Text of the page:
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Transcript
Hearing Loss ACOVE
March 15-June 28, 2013
Brad Keith, MD
MUSC
Hearing Loss - Demographics
 Prevalence of hearing loss increases with age.
 “30% to 60% of population 65 and older have hearing
impairment.”
 “Estimate over 6 million people 65 and up with hearing loss.”
 “3rd most prevalent chronic condition behind HTN and OA.
 Only 25% of patients who would benefit hearing aids after
testing actually get hearing aids.
 Yueh et al.
Hearing Loss – Is it a bad thing?
 “Associated with depression, social isolation, and
function disability”
 JAMA 1-21-2013, Hearing loss and Cognitive Decline in
Older Adults: “Hearing loss is independently associated
with accelerated cognitive decline and incident
cognitive impairment in community-dwelling adults”
 Yueh et al.
 Lin et al.
Hearing Loss –
Should it be evaluated?
 Negative effects on quality of life have been shown for
those with hearing impairments without intervention.
 Positive effects on quality of life have been shown for
the use of hearing aids and / or surgical interventions.
Learning Objectives for
Residents:
 Behavior:
 If a VE reports hearing loss which interferes with daily
activity or bothers him or her enough for it to be evaluated
and treated, then residents will perform Otoscopic exam to
identify any immediately treatable cause of conductive
hearing loss.
 If there is no immediately treatable cause of hearing loss,
then residents will offer further audiologic or ENT
evaluation /referral to patient if they would like.
 If patient does not want audiologic or ENT evaluation, then
residents will offer information on hearing assistance
devices.
Learning Objectives for
Residents:
 Skill:
 Residents will demonstrate how to perform an otoscopic
exam to an attending (does not have to be on a patient)
 Attitude:
 Residents will report improved confidence in their ability
to accurately diagnose visible causes of conductive hearing
loss by otoscopic exam.
Learning Objectives for Residents
Knowledge. Residents will be able to identify:
 middle ear effusion (purulent or serous) on otoscopic
exam
 cerumen impaction (foreign body) on otoscopic exam
 tympanosclerosis on otoscopic exam
 tympanic membrane perforation on otoscopic exam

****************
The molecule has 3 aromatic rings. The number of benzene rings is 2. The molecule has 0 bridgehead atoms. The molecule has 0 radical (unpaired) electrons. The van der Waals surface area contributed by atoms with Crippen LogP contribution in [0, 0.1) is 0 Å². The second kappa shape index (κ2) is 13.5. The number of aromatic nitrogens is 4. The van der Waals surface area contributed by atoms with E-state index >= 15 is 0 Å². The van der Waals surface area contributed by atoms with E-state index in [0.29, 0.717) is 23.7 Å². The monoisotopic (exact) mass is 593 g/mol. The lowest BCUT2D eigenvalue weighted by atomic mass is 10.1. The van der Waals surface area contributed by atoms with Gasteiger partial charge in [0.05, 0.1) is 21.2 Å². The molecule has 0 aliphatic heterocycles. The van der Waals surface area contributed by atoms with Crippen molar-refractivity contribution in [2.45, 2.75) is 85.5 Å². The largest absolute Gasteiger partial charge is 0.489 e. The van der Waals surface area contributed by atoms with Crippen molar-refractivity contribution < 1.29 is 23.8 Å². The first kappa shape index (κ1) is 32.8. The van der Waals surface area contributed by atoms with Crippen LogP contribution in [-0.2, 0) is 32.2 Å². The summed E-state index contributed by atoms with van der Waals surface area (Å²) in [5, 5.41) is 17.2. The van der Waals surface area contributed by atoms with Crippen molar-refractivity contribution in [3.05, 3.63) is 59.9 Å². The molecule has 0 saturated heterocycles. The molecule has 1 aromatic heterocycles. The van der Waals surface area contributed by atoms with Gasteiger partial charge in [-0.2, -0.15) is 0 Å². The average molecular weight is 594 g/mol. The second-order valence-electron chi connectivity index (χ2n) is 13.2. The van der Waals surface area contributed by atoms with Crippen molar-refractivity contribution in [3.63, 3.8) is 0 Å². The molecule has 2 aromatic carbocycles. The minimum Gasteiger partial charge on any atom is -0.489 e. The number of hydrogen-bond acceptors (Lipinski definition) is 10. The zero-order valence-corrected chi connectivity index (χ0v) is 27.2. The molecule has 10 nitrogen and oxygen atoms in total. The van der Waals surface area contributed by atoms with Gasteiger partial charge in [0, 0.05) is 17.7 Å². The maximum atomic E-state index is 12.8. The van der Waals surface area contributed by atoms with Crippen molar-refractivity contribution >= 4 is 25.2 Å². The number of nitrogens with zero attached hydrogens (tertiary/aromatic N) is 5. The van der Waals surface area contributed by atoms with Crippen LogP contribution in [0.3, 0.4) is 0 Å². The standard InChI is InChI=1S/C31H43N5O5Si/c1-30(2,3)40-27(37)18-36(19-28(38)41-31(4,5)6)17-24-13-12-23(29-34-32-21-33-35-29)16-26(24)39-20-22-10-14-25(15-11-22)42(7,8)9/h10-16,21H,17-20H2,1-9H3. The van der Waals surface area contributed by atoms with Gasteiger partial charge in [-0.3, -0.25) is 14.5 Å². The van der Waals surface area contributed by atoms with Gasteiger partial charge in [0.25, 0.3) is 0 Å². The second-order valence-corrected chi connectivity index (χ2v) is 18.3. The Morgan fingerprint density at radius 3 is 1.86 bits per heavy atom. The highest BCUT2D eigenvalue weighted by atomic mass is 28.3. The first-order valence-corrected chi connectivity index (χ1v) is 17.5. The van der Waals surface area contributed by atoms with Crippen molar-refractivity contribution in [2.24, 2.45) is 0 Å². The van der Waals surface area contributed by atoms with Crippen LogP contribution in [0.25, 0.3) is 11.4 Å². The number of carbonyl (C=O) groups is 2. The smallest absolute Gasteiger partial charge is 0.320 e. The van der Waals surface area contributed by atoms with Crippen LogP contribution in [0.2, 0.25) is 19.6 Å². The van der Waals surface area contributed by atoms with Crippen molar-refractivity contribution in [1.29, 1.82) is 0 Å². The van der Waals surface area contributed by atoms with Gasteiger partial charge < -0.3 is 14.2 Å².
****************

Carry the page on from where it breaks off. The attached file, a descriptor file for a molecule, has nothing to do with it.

Types of Hearing Loss Sensorineural
Sensorineural Hearing loss – Due to damage to neurons or
hair cells transmitting auditory signals to the brain for
interpretation.
 Loud environments, neural tumors, viral insults
(acoustic neuritis)
 Most common form in aging for hearing decline over
time.
 Sensorineural hearing loss due to aging is known as
“presbycusis”
Types of Hearing Loss Conductive
Conductive Hearing Loss – Due to mechanical damage or
obstruction of the middle ear or external auditory canal
 Examples of middle ear issues would be effusions
(purulent – otitis media, serous – eustachian tube
dysfunction) , trauma to the boney structures or
tympanic membrane (scarring –tympanosclerosis), or
growths such as cholesteotomas or otosclerosis
 Examples of external auditory canal issues would be
foreign body (cerumen, insect, crayon), inflammation
(otitis externa), or growth (polyp, malignancy)
Objectives of our Hearing Loss
ACOVE in simple terms
1. Identify if hearing loss is a problem for our patients 65
and up.
2. Treat any immediately reversible causes (cerumen or
effusion). These are usually CONDUCTIVE causes.
3. Refer to Audiology for audiometric testing for hearing
aids if feasible for patient.
4. Refer to ENT for treatment if any surgical intervention
is warranted and feasible for patient.
5. Offer auditory assistance devices to those who can’t
be helped by ENT or can’t afford hearing aids.
The Otoscope!
Insert Image of Otoscope
Normal Anatomy
Insert Image of a Normal Anatomy Ear
Middle Ear Effusion – Purulent
Otitis Media
Insert Image of Middle Ear Effussion – Purulent Otitis Media
Middle Ear Effusion – Serous
Effusion
Insert Image of Middle Ear Effusion – Serous Effusion
Cerumen Impaction (Foreign
Body)
Insert Image of Cerumen Impaction
Tympanosclerosis
Insert Image of Tympanosclerosis
Perforated Tympanic Membrane
Insert Image of Perforated Tympanic Membrane
Cholesteatoma
Insert Image of Cholesteatoma
Insert Image of a Tuning Fork
It’s Tuning Fork Time!
Weber Testing.
To help differentiate between conductive and sensorineural
hearing loss. (Board Review for Residents)
Weber test: Strike the tuning fork and place on the forehead,
teeth, or nose.
-Normal Test: No lateralization of sound at all
-Unilateral Conductive Loss: Lateralizes to affected ear
-Unilateral Sensorineural Loss: Lateralizes to the normal ear
or side you hear better in.
It’s Tuning Fork Time!
Rinne Testing.
To help test for conductive hearing loss.
Rinne test: Strike the tuning fork and place on the mastoid.
Have the patient tell you when they stop hearing the sound.
Move the fork to beside the ear and check to see if they can
hear the sound again.
-Normal Test: Air conduction > Bone conduction – Patient hears
the fork when placed BESIDE the ear.
-Abnormal Test: Bone conduction > Air Conduction – Patient
does not hear the fork placed BESIDE ear. Signifies a
conductive hearing loss on the affected side.